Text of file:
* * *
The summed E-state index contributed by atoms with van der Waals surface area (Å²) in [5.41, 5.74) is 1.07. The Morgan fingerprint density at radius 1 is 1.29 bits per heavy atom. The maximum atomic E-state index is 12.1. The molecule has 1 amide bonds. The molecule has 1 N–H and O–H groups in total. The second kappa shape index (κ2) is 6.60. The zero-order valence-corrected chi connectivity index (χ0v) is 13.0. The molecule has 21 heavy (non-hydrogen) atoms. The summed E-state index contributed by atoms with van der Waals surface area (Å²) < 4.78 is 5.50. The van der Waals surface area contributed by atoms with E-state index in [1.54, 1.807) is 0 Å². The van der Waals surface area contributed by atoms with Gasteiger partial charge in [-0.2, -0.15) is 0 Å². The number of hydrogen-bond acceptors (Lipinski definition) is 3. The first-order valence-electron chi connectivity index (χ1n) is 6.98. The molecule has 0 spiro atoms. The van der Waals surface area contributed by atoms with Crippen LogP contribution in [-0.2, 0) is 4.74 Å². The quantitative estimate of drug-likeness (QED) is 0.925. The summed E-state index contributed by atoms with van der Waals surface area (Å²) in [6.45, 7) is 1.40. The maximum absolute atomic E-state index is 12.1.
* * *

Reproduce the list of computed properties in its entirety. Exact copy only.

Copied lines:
The summed E-state index contributed by atoms with van der Waals surface area (Å²) in [5.41, 5.74) is 1.07. The Morgan fingerprint density at radius 1 is 1.29 bits per heavy atom. The maximum atomic E-state index is 12.1. The molecule has 1 amide bonds. The molecule has 1 N–H and O–H groups in total. The second kappa shape index (κ2) is 6.60. The zero-order valence-corrected chi connectivity index (χ0v) is 13.0. The molecule has 21 heavy (non-hydrogen) atoms. The summed E-state index contributed by atoms with van der Waals surface area (Å²) < 4.78 is 5.50. The van der Waals surface area contributed by atoms with E-state index in [1.54, 1.807) is 0 Å². The van der Waals surface area contributed by atoms with Gasteiger partial charge in [-0.2, -0.15) is 0 Å². The number of hydrogen-bond acceptors (Lipinski definition) is 3. The first-order valence-electron chi connectivity index (χ1n) is 6.98. The molecule has 0 spiro atoms. The van der Waals surface area contributed by atoms with Crippen LogP contribution in [-0.2, 0) is 4.74 Å². The quantitative estimate of drug-likeness (QED) is 0.925. The summed E-state index contributed by atoms with van der Waals surface area (Å²) in [6.45, 7) is 1.40. The maximum absolute atomic E-state index is 12.1.